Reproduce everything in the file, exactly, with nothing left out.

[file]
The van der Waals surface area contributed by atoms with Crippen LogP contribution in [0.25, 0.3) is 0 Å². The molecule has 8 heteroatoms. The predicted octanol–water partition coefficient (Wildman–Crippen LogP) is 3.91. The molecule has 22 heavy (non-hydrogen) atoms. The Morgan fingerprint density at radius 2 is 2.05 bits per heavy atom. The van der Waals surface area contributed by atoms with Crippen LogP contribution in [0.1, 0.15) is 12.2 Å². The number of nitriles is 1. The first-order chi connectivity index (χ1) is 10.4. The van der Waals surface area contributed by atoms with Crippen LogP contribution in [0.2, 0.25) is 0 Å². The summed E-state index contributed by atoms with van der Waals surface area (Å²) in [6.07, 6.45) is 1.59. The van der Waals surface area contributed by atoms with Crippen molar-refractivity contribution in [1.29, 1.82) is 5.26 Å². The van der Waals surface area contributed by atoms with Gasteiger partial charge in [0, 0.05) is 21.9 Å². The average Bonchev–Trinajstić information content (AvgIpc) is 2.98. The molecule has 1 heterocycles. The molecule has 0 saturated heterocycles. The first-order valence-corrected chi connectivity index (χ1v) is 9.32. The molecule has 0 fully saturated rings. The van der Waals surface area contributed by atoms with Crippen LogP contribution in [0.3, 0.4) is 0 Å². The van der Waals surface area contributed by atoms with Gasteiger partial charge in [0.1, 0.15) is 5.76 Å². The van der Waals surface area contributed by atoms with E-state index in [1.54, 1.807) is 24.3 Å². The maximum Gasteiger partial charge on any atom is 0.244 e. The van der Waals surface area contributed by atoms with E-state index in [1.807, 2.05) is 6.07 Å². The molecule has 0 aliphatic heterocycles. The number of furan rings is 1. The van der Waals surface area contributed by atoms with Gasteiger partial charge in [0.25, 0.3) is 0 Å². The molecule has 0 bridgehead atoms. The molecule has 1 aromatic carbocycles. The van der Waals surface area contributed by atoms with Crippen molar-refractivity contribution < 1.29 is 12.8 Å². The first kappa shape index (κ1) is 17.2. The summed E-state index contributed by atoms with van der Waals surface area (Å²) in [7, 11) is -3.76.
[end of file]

The van der Waals surface area contributed by atoms with Crippen LogP contribution in [0.25, 0.3) is 0 Å². The molecule has 8 heteroatoms. The predicted octanol–water partition coefficient (Wildman–Crippen LogP) is 3.91. The molecule has 22 heavy (non-hydrogen) atoms. The Morgan fingerprint density at radius 2 is 2.05 bits per heavy atom. The van der Waals surface area contributed by atoms with Crippen LogP contribution in [0.1, 0.15) is 12.2 Å². The number of nitriles is 1. The first-order chi connectivity index (χ1) is 10.4. The van der Waals surface area contributed by atoms with Crippen LogP contribution in [0.2, 0.25) is 0 Å². The summed E-state index contributed by atoms with van der Waals surface area (Å²) in [6.07, 6.45) is 1.59. The van der Waals surface area contributed by atoms with Crippen molar-refractivity contribution in [1.29, 1.82) is 5.26 Å². The van der Waals surface area contributed by atoms with Gasteiger partial charge in [0, 0.05) is 21.9 Å². The average Bonchev–Trinajstić information content (AvgIpc) is 2.98. The molecule has 1 heterocycles. The molecule has 0 saturated heterocycles. The first-order valence-corrected chi connectivity index (χ1v) is 9.32. The molecule has 0 fully saturated rings. The van der Waals surface area contributed by atoms with Crippen LogP contribution in [0.3, 0.4) is 0 Å². The van der Waals surface area contributed by atoms with Gasteiger partial charge in [0.1, 0.15) is 5.76 Å². The van der Waals surface area contributed by atoms with E-state index in [1.54, 1.807) is 24.3 Å². The maximum Gasteiger partial charge on any atom is 0.244 e. The van der Waals surface area contributed by atoms with E-state index in [1.807, 2.05) is 6.07 Å². The molecule has 0 aliphatic heterocycles. The number of furan rings is 1. The van der Waals surface area contributed by atoms with Gasteiger partial charge in [0.25, 0.3) is 0 Å². The molecule has 0 bridgehead atoms. The molecule has 1 aromatic carbocycles. The van der Waals surface area contributed by atoms with Crippen molar-refractivity contribution < 1.29 is 12.8 Å². The first kappa shape index (κ1) is 17.2. The summed E-state index contributed by atoms with van der Waals surface area (Å²) in [7, 11) is -3.76.